"They actually get to make sense of math," Lehmann said. "There is trust in the classroom. We have discussions and we talk. [They’re] not just sitting there in rows doing rote memorization. There are conversations, they can push back and they can ask questions. It is empowering students to become confident mathematicians."
The method is based on research that Koch and Lehmann say helps students to conceptualize the math so they learn to understand the “why” and “how” behind math problems. And they are making it fun for kids, Lehmann said.
“Instead of fractions on a worksheet, I have a brownie pan and we work with those,” Lehmann said. “It’s fun and the kids are engaging in it. So when we’re having the kids engage in it and explore and once they get those 'ah-ha' moments, they get to be the owners of all that knowledge. When they know how to get there, how a student gets there, that’s freedom,” Lehmann said.
The Common Core State Standards were written to align with the requirement of entry level college courses, and then worked backward from there, King said.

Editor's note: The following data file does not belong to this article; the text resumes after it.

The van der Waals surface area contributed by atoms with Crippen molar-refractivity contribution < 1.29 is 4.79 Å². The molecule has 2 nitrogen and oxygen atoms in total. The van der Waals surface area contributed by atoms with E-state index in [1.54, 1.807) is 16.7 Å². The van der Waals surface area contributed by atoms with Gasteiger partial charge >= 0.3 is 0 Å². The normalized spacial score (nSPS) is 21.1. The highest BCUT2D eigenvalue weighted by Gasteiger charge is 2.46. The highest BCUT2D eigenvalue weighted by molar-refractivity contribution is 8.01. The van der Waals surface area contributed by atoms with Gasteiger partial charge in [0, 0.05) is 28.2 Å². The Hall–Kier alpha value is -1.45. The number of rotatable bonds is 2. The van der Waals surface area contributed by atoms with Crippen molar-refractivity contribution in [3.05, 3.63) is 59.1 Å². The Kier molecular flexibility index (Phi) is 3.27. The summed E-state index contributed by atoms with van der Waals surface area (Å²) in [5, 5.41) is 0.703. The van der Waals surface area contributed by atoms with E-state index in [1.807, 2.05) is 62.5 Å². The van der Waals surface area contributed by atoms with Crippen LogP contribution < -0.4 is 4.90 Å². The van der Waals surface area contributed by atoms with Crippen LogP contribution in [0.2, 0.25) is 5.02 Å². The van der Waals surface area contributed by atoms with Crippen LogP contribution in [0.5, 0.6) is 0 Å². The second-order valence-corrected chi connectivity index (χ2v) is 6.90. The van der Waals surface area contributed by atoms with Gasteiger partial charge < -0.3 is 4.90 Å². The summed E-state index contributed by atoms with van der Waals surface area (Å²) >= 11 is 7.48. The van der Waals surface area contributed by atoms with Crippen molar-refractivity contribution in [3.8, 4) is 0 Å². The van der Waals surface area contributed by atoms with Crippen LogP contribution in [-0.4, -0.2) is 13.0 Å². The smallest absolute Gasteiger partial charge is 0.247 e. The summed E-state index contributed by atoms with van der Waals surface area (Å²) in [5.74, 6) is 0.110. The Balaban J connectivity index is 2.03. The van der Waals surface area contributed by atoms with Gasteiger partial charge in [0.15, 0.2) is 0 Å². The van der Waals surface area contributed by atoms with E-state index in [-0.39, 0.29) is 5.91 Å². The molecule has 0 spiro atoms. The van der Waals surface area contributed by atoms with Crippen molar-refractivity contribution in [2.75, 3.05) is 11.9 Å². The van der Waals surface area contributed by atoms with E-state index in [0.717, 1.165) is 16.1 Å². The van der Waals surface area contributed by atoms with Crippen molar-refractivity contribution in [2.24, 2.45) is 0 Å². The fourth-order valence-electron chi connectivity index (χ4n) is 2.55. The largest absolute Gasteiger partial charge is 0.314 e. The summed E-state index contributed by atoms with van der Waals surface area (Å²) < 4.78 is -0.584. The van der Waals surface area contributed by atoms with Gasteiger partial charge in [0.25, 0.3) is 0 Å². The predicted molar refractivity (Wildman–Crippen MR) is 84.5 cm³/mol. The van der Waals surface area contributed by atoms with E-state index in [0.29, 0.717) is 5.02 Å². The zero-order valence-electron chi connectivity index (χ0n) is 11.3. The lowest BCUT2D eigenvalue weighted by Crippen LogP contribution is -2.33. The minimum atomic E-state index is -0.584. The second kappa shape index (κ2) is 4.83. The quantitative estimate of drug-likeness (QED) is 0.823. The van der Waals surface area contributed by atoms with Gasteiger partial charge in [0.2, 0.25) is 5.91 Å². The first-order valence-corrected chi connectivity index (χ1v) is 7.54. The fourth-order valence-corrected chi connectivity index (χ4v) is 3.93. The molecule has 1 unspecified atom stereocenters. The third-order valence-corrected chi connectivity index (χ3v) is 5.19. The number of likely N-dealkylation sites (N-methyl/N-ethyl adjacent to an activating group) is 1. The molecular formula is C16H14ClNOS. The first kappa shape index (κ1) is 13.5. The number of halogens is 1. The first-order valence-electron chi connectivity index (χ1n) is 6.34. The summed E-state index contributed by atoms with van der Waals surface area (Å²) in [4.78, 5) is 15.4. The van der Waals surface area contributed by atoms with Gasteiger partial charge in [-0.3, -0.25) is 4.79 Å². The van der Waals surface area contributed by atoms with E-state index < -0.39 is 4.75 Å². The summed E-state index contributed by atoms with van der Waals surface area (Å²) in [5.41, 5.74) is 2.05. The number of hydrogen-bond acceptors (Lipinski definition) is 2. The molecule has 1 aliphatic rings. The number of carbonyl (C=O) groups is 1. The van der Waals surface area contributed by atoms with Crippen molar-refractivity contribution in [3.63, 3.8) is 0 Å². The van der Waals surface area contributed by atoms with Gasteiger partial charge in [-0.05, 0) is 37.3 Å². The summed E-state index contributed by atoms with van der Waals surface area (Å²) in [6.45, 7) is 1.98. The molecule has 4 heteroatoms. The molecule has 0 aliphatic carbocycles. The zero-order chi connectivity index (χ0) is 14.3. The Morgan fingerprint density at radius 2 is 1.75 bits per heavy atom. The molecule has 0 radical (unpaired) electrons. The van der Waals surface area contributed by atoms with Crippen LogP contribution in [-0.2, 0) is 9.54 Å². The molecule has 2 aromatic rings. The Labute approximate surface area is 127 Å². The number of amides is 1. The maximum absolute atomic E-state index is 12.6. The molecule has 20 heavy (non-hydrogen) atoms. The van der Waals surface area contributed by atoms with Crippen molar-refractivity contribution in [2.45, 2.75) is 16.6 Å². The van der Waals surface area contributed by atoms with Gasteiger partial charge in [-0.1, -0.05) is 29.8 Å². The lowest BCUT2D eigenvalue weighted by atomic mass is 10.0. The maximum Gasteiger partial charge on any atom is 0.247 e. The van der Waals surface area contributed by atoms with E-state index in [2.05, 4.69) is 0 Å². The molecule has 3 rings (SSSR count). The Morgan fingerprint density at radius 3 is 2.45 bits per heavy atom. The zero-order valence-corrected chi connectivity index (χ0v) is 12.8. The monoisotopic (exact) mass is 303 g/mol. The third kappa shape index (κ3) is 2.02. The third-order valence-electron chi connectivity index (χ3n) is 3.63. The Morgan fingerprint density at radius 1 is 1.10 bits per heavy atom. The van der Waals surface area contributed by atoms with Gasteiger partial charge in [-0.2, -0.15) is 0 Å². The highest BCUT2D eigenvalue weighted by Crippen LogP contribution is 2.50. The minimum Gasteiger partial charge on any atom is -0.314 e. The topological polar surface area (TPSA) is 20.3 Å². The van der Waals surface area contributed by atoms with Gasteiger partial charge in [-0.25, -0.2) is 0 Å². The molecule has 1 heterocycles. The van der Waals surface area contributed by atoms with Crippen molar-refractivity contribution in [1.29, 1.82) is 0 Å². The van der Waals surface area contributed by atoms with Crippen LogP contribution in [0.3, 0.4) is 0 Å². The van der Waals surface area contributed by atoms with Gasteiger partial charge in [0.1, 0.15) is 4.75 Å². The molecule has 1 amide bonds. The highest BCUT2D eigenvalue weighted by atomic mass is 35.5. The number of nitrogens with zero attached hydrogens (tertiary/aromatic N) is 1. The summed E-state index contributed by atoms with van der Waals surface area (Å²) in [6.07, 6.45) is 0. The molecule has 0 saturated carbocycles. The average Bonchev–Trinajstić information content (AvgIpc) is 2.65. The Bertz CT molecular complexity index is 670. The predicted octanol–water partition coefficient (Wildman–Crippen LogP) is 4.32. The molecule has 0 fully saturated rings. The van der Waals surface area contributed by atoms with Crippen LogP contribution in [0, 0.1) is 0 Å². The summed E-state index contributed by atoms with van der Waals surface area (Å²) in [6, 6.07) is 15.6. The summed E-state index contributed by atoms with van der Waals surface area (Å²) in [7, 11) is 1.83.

“One of the things that experts have observed when they compare our math curricula to those of other countries around the world is that we touch on a lot of subjects during the year, but we don’t go very deep,” King said. “Some experts call it an inch deep and mile wide.”
Testing the test
Students in Rapid City and throughout the state began taking the Smarter Balanced Assessment Consortium tests Tuesday and will continue some testing through the spring. The consortium is a group of about 20 states that have worked together to create these new tests based on the Common Core State Standards.
Officials describe this field test of the new assessment as a test for the test. The field test scores will not count as a way to measure the school districts or individual student progress.